Pretty goes Back to Black for foundation
IN THE BEAUTIFUL SETTING of the Limegrove Lifestyle Centre’s roof deck, Trevor Pretty – Barbadian choreographer, producer, playwright and wearer of many other hats – launched his Back To Black Foundation aimed at helping teens who want to launch, develop and support their artistic careers internationally.
Pretty is no stranger to the arts. He went to the Alvin Ailey School of Dance where he said he “cried” for the whole four years trying to perfect his craft.
It is that passion that has led him to start a foundation that will develop and help aspiring actors, dancers and singers.
He asked why “the strong academic culture is enforced, but not the artistic?”
Pretty added that it was not good for artistes to be seen only at Christmas singing carols or at Crop Over as back-up dancers.
This foundation, he explained, is a school that will facilitiates dreams without the miles of red tape. He promises that it will be hard work but at the end, excellence will be rewarded.
He also said it will be up to each artiste to “bring it . . . . If you have any little bit of talent, it is your right to invest in your gift.”
He told the young and eager guests not to get discouraged – many will hear “no” but failure doesn’t mean giving up.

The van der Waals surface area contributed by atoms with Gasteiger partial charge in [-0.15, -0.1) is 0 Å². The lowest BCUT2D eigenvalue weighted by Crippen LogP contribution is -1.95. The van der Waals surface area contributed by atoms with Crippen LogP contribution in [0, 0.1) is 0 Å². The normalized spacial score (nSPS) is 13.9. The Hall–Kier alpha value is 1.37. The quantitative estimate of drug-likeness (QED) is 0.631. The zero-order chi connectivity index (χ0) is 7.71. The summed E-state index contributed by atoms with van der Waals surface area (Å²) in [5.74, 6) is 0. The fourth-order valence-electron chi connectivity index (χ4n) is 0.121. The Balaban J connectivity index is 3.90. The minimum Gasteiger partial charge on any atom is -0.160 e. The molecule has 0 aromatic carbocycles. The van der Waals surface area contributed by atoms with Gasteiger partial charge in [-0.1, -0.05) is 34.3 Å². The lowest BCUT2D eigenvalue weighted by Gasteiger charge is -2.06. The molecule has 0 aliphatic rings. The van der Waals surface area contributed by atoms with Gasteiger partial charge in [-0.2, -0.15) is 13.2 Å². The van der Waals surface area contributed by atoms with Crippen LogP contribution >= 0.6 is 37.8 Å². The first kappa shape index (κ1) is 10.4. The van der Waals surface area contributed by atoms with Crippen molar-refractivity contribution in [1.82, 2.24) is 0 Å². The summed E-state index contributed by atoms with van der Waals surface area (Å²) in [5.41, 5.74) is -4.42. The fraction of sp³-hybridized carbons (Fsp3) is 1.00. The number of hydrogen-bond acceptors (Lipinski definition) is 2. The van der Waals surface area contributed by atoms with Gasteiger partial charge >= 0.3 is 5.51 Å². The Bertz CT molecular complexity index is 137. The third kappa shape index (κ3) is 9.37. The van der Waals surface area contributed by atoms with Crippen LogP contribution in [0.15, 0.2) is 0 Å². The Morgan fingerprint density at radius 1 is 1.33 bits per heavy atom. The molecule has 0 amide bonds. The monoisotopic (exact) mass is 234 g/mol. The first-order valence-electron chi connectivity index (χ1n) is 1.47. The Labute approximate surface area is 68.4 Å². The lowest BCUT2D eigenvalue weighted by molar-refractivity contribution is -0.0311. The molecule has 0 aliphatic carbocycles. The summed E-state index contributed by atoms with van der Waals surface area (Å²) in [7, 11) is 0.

“I have heard it so many times . . . but rejection is an opportunity to get better.”
Pretty said the Back to Black programme has a standard and when participants are finished training, each one will have technique and a talent.
To help promote the Back to Black event, Pretty assembled an impressive panel of well known people in the industry – actor and activist Lamman Rucker, model Jose Pena, actor and model Andre King, songwriter and actor Steph Jones, and photographer Bryan Taylor Johnson all told their stories and gave advice to attendees.
Pretty has more to come because he is ready to invest in the creative spirit of his people, and anything artistic that helps the development of a creative spirit has his support. (NSH)